Epilepsy researchers in Bern, Geneva and Zurich are receiving recog­ni­tion and finan­cial support for their work. This year’s Epilepsy League Research Recog­ni­tion Award is shared between two projects, while the Alfred Haupt­mann Award from all three German-speaking epilepsy associ­a­tions also goes to Swiss recipients. 

June 2021 — The 2021 Epilepsy League Research Recog­ni­tion Award and prize money of CHF 25,000 has been won by two researchers: PD Dr. Dr. Georgia Raman­tani from Univer­sity Hospital Zurich for her project on child sleep EEGs, and PD Dr. Dr. Frédéric Zubler from the Univer­sity Hospital (Insel­spital) in Bern for his research into AI-assisted EEG evaluation.

The Alfred Haupt­mann Award for the best exper­i­mental or clinical research in the field of epilep­tology in German-speaking countries goes to Dr. Maxime Baud (Bern) and Dr. Timothée Proix (Geneva) for their article «Forecasting seizure risk in adults with focal epilepsy: a devel­op­ment and valida­tion study», which was published in Lancet Neurology in 2020. In simple terms they devel­oped a kind of «weather forecast» for people with epilepsy. A device implanted in the brain measures neuronal excitability and can thus predict when a seizure is likely.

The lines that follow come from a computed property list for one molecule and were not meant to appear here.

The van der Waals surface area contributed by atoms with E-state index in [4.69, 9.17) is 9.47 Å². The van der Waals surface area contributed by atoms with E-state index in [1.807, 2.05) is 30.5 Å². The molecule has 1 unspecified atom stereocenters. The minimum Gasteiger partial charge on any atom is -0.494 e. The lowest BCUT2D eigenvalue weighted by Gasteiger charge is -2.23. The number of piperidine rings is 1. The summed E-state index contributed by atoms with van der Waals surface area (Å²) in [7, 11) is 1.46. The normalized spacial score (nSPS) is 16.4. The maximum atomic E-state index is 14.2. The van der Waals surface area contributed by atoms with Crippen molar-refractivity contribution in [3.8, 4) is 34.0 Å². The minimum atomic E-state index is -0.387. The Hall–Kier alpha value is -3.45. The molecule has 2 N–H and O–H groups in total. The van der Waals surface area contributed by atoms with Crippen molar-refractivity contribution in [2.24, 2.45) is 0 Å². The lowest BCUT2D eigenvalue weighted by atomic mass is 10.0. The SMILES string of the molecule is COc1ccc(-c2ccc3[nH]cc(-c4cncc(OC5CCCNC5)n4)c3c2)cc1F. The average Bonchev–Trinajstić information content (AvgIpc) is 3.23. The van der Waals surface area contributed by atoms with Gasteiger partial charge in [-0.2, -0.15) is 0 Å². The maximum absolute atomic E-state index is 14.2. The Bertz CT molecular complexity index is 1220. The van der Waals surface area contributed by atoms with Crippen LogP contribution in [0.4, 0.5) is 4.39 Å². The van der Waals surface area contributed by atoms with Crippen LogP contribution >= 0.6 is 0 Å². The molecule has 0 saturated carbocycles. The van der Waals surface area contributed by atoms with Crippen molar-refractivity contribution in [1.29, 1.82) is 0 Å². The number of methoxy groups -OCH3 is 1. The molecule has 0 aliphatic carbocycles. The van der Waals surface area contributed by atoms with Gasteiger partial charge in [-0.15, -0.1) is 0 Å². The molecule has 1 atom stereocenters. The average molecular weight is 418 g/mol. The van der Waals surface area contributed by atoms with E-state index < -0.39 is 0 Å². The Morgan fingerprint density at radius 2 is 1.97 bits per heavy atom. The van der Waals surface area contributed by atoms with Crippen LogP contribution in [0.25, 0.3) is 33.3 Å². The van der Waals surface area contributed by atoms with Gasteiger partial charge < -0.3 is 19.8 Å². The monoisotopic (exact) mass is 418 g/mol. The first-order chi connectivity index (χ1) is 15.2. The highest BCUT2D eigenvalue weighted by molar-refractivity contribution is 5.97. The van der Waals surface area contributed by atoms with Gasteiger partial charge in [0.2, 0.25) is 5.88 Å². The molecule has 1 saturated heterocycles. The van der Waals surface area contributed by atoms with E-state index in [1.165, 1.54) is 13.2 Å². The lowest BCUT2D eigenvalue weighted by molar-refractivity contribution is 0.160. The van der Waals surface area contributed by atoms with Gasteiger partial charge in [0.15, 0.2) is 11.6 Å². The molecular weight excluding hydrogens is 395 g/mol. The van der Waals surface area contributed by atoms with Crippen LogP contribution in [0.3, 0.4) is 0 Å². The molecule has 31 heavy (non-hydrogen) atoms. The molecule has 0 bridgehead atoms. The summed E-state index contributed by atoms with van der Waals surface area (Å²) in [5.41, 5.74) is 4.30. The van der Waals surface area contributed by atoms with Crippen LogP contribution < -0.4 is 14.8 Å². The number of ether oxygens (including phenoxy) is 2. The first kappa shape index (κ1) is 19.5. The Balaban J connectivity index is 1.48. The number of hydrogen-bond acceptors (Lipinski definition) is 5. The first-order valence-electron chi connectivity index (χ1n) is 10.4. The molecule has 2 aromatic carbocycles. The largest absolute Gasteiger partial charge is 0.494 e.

The Alfred Haupt­mann Award is presented every two years by the German and Austrian epilep­tology associ­a­tions together with the Swiss Epilepsy League. It comes with prize money of EUR 10,000, which is donated by UCB. The award is named after the German neurol­o­gist Alfred Haupt­mann, who had to emigrate from Germany in 1933.

Recog­nizing research: reading brain­waves better

Both of the projects which have jointly won the Epilepsy League’s Research Recog­ni­tion Award indepen­dently inves­ti­gate the measure­ment of brain­waves using an EEG, a key diagnosis tool for epilepsy.

Georgia Ramantani’s Zurich project «Sleep homeostasis affects scalp HFO rates in pediatric epilepsy» is researching in which stages of sleep high frequency oscil­la­tions (HFO) occur in children. Measured using an EEG, these HFO are consid­ered a promising biomarker for more accurate diagnosis and more targeted treat­ment of children with epilepsy.

Frédéric Zubler from the Insel­spital in Bern wants to develop a deep-learning system to evaluate EEG measure­ments. Special­ists still have to spend a lot of time evalu­ating EEG curves, essen­tially all on an individual basis. A self-learning system that could train itself using large quanti­ties of data and identify various anomalies could support and enhance this process.

The awards will be presented at this year’s annual meeting of the Epilepsy League, which is taking place on 19 August 2021 in Basel (Basler Epilep­si­etag). As Frédéric Zubler is an Epilepsy League board member, the Research Commis­sion sought two indepen­dent reports before making the decision to select him as a joint winner of the award.

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